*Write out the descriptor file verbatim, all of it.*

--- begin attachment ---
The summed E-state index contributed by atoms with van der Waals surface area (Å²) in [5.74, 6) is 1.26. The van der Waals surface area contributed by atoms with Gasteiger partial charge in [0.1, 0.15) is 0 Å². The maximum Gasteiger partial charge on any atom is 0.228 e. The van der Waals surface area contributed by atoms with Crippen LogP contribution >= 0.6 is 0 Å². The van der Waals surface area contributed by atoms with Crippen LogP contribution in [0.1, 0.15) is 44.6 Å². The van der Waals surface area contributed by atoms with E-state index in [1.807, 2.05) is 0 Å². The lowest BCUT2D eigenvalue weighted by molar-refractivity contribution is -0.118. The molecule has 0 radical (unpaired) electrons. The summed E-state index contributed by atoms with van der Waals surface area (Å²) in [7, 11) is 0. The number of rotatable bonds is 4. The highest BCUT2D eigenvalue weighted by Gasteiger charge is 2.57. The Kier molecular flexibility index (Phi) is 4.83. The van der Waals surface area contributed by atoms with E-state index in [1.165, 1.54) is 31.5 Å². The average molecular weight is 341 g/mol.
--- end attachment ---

The summed E-state index contributed by atoms with van der Waals surface area (Å²) in [5.74, 6) is 1.26. The van der Waals surface area contributed by atoms with Gasteiger partial charge in [0.1, 0.15) is 0 Å². The maximum Gasteiger partial charge on any atom is 0.228 e. The van der Waals surface area contributed by atoms with Crippen LogP contribution >= 0.6 is 0 Å². The van der Waals surface area contributed by atoms with Crippen LogP contribution in [0.1, 0.15) is 44.6 Å². The van der Waals surface area contributed by atoms with E-state index in [1.807, 2.05) is 0 Å². The lowest BCUT2D eigenvalue weighted by molar-refractivity contribution is -0.118. The molecule has 0 radical (unpaired) electrons. The summed E-state index contributed by atoms with van der Waals surface area (Å²) in [7, 11) is 0. The number of rotatable bonds is 4. The highest BCUT2D eigenvalue weighted by Gasteiger charge is 2.57. The Kier molecular flexibility index (Phi) is 4.83. The van der Waals surface area contributed by atoms with E-state index in [1.165, 1.54) is 31.5 Å². The average molecular weight is 341 g/mol.